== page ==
Councillors and social media

This section sets out background information on the use of social media for councillors. With thanks to Ashfield District Council for permission to share their guidance on social media.

Two figures on podium making a speech, magenta colour background

Key points

  • Social media can be very useful in getting feedback on proposals and communicating information about councillors’ activities. However, remember that not everybody is on social media and so opinions expressed may not be representative.
  • Social media is always on, so consider setting personal limits and establishing your own routine. You have no obligation to respond to posts and comments at any speed but it is often helpful to explicitly indicate that to users. 
  • Councillors are subject to the council’s code of conduct when using social media.
  • Consider the content of your communications carefully and apply this test – if you would be reluctant to say it face-to-face or in an official email, then it is probably inappropriate to say online.
  • Once something is posted on social media, it is difficult to retain control over how it will be used. Think about this when posting.
  • Different platforms allow for different types of interactions. It is useful to indicate the aims and intended audiences of your different accounts.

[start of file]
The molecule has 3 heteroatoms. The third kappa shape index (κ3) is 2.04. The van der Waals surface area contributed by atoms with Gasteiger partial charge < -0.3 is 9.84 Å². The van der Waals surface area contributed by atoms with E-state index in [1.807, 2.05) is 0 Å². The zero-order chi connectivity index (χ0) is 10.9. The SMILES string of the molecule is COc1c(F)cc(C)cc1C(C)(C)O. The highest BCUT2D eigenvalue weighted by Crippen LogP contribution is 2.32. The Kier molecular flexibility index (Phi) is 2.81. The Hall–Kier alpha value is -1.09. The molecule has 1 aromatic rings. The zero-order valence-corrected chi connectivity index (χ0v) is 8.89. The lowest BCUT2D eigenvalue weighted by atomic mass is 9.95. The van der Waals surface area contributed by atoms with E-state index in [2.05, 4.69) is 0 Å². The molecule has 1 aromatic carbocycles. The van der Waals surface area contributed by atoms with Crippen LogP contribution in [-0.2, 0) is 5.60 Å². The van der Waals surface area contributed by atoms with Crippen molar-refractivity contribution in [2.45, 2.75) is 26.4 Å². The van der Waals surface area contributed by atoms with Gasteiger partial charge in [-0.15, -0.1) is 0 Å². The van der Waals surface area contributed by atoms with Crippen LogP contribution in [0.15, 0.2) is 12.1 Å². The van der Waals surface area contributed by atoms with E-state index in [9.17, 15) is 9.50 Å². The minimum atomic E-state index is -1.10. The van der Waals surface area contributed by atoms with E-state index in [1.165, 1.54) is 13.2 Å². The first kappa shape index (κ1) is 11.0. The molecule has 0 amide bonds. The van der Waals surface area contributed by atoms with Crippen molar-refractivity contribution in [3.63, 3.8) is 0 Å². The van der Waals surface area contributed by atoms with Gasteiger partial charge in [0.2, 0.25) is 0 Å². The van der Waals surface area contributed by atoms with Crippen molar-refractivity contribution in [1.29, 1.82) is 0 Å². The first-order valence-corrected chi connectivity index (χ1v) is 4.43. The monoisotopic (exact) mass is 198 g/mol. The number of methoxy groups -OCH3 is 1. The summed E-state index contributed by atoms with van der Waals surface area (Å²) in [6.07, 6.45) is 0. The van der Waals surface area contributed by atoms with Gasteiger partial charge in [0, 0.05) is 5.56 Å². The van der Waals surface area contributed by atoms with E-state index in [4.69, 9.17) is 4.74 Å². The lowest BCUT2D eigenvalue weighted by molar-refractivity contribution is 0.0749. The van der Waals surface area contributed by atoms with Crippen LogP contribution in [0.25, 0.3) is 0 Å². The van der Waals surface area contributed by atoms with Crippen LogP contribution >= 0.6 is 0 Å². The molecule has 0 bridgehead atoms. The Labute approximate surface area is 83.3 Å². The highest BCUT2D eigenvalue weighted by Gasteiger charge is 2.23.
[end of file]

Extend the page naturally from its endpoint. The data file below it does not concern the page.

1. Why you may find social media useful

Social media has become an every-day communications tool for councillors and the people they represent, and the potential for councillors using social media is huge. Social media allows you to be innovative and responsive as well as providing links to useful sources of information or sign-posting to other organisations.

In addition, it is a useful source of intelligence:

  • People will talk about local issues, their concerns and interests.
  • You can find out about breaking news, the latest research or publication or the latest policy announcements from organisations such as the LGA.
  • People often have little understanding of the councillor role and may have negative perceptions, but social media can give people a taste of your personal life and remind them that you are similar to them.